strange, to say the least. With her straight dark hair, pharaoh make-up and thin, elongated body, she looks as if she haunts grave yards at the witching hour, looking for buried inspiration. Her songs are dark and heavy, not least Too Rough, a cacophony of random noise and ironic rock’n’roll postures. When she sings, her voice swoops unnervingly between Betty Boop and John Lee Hooker.

It was painful to listen to, and all four of us bolted from the auditorium, returning to hear a great set from Thompson.

Over the past couple of weeks, I have had the privilege of seeing three excellent shows at my beloved Tarrytown Music Hall–Son Volt, Richard Thompson and The Jayhawks.  All were wonderful (although Jay Farrar could look like he enjoys his work occasionally), but I’m not going to write about them–I’m going to discuss the three opening acts, Anders Parker, Joan Shelley and Johnny Irion, respectively.  Because if the worst case scenario is being underwhelmed (usually), the best case scenario is you get to see performers like these, who are incredibly talented and enjoyable.

Let’s start with Anders Parker, who I was aware of from his collaborations with Farrar in both New Multitudes (a project that set new music to Woody Guthrie lyrics which we saw at Newport a few years ago) and Gob Iron.  And, I just found out, he was in a band called Varnaline back in the 90s, and I have enjoyed a very good song Parker wrote, called “Northern Lights” which was on a sampler album, for years.  Here are New Multitudes at Newport, with Parker on the left, Farrar in the middle, Jim James on the right and Will Johnson on drums:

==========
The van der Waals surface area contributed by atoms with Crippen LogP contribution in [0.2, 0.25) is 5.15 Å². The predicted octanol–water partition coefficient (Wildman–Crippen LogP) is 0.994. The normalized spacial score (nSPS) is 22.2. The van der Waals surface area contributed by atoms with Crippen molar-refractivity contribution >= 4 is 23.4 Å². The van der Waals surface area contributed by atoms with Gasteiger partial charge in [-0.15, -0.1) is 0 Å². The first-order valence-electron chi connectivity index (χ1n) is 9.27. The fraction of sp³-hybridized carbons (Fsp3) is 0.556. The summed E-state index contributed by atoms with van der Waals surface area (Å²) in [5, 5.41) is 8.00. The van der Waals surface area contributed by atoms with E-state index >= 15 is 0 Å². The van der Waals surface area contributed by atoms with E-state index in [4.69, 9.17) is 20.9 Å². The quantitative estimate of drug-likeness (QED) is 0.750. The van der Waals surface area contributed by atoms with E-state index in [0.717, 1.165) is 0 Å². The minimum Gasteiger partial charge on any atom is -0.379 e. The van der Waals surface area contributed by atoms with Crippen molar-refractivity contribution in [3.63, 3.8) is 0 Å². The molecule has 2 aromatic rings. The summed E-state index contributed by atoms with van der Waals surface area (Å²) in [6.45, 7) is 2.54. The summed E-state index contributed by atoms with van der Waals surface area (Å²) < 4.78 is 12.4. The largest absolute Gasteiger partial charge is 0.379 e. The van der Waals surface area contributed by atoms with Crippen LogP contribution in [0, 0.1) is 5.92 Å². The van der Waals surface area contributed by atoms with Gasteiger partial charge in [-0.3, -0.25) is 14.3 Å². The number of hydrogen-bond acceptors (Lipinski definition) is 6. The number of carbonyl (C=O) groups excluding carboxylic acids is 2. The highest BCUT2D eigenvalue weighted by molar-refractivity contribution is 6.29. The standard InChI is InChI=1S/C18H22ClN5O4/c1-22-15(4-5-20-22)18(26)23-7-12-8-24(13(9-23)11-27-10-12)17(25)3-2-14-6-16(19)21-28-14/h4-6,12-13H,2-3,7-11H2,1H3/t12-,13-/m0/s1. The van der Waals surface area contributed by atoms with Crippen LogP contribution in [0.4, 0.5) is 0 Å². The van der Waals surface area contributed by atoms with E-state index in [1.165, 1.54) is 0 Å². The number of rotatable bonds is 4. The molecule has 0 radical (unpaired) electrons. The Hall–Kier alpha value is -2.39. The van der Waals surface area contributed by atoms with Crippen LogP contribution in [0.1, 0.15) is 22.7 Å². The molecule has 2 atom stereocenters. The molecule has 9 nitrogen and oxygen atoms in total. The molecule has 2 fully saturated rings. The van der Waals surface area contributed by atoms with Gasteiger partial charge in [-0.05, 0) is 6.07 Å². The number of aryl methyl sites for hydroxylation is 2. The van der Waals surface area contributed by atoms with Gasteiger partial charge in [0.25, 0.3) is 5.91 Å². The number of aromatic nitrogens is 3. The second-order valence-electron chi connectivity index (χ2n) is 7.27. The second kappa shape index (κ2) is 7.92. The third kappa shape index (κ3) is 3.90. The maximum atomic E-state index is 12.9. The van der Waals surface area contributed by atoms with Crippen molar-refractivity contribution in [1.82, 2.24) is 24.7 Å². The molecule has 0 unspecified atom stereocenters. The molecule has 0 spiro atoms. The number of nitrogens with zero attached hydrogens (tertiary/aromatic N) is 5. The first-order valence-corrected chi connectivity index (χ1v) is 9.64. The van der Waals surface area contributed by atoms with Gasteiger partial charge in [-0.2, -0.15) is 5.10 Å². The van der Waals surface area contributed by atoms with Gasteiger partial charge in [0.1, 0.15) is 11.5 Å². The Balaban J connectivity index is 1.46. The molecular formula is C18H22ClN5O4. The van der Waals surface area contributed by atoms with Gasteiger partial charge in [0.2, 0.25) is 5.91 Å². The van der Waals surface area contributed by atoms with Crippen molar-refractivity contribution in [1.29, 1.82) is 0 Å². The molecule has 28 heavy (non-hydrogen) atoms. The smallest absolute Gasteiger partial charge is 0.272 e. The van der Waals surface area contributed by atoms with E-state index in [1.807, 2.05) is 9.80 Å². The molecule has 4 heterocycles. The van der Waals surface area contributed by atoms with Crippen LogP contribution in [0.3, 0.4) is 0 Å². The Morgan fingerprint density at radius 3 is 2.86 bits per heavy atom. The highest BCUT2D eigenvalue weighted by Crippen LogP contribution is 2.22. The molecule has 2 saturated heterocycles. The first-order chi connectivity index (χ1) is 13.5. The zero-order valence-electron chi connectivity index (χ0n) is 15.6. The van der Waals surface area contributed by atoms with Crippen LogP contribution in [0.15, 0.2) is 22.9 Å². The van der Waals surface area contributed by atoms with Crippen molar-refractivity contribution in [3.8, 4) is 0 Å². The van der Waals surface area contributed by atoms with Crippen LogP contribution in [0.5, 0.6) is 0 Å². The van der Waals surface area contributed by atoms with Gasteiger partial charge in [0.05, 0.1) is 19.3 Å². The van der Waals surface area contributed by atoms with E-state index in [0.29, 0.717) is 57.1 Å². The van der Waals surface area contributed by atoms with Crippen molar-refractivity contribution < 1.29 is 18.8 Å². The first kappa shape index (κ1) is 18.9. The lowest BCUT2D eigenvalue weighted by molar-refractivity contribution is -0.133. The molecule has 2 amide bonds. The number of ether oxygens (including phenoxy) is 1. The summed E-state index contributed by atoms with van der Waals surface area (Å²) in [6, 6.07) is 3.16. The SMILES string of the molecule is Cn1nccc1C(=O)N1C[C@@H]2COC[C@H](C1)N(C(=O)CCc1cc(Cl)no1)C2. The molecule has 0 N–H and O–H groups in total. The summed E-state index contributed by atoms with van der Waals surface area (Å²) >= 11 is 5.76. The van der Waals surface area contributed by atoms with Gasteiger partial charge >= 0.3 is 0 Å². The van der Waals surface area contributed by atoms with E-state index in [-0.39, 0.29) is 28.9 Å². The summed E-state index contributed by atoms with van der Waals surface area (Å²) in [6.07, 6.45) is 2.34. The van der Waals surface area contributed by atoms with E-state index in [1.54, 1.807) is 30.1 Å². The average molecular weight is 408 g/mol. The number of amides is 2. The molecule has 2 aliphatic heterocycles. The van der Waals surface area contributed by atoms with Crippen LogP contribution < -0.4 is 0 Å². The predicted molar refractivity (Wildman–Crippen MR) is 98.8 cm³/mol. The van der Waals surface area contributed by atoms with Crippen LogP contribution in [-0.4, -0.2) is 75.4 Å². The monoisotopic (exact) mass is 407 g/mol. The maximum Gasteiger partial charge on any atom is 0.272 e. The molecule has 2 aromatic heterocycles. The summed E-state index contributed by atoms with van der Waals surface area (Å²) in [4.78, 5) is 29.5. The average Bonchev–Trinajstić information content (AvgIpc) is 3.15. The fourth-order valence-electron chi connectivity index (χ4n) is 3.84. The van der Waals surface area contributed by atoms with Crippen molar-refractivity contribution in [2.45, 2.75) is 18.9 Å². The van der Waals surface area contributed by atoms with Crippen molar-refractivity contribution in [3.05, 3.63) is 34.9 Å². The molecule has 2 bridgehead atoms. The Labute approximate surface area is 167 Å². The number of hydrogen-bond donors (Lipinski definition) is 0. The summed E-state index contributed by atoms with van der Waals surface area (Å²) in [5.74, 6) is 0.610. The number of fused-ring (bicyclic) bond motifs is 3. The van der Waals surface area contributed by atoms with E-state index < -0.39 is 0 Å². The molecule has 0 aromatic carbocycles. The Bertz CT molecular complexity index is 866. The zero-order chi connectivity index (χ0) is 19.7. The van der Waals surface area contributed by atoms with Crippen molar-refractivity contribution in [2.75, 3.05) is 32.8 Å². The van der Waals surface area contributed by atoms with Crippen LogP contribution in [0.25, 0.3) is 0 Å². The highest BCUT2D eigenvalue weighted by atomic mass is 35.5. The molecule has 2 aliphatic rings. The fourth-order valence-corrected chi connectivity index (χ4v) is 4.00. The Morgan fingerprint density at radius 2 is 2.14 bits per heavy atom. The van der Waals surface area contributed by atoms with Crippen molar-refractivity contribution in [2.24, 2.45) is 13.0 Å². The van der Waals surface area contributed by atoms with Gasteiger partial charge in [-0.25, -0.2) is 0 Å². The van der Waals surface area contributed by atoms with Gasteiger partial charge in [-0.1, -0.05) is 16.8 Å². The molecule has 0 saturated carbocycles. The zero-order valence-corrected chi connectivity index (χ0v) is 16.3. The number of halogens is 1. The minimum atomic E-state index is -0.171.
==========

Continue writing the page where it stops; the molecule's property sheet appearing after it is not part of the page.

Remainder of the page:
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Parker played a short solo set, showcasing his inventive songwriting and guitar playing, ending with an intense, thrilling solo that looked like it might cause his acoustic guitar to erupt into flames.  Here’s Anders:

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Opening for Thompson was someone light-years better than Sandy Dillon, singer-songwriter Joan Shelley.  Unlike Parker, she has released a handful of albums, with a new one coming in a couple of weeks.  That album, by the way, is produced by Jeff Tweedy, putting Shelley into the company of Mavis and Pops Staples and Richard Thompson (and Johnny Irion and Sarah Lee Guthrie).  Shelley’s set, supported by guitarist/singer Nathan Salsburg (also a curator at the Alan Lomax archive), was beautiful folk-rock.  Her music reminded me, at times, of Gillian Welch, for its unhurried, leisurely yet confident feel (but with less twang), and her voice was reminiscent of the pure tones of Sally Ellyson of Hem, or Linda Thompson.  I was actually hoping that Richard would bring her out to do a duet; instead, we were treated to an encore with Teddy Thompson, which was not too shabby. (I don’t have a picture of Joan and Nathan, because there was a “no pictures” policy at the Music Hall that night.)